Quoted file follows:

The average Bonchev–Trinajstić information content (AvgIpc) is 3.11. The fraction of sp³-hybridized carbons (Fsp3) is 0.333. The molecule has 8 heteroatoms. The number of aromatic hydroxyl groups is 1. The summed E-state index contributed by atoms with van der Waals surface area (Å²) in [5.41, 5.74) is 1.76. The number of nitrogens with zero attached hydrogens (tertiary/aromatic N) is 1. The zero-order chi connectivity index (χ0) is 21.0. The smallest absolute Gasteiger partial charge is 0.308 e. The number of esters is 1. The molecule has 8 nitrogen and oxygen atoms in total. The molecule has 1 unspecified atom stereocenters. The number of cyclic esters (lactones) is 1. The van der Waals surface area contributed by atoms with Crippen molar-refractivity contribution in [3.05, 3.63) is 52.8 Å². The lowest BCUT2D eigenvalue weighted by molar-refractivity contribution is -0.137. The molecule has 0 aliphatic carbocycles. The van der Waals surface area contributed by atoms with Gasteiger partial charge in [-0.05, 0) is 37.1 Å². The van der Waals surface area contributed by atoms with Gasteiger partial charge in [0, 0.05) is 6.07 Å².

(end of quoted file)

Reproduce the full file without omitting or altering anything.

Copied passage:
The average Bonchev–Trinajstić information content (AvgIpc) is 3.11. The fraction of sp³-hybridized carbons (Fsp3) is 0.333. The molecule has 8 heteroatoms. The number of aromatic hydroxyl groups is 1. The summed E-state index contributed by atoms with van der Waals surface area (Å²) in [5.41, 5.74) is 1.76. The number of nitrogens with zero attached hydrogens (tertiary/aromatic N) is 1. The zero-order chi connectivity index (χ0) is 21.0. The smallest absolute Gasteiger partial charge is 0.308 e. The number of esters is 1. The molecule has 8 nitrogen and oxygen atoms in total. The molecule has 1 unspecified atom stereocenters. The number of cyclic esters (lactones) is 1. The van der Waals surface area contributed by atoms with Crippen molar-refractivity contribution in [3.05, 3.63) is 52.8 Å². The lowest BCUT2D eigenvalue weighted by molar-refractivity contribution is -0.137. The molecule has 0 aliphatic carbocycles. The van der Waals surface area contributed by atoms with Gasteiger partial charge in [-0.05, 0) is 37.1 Å². The van der Waals surface area contributed by atoms with Gasteiger partial charge in [0, 0.05) is 6.07 Å².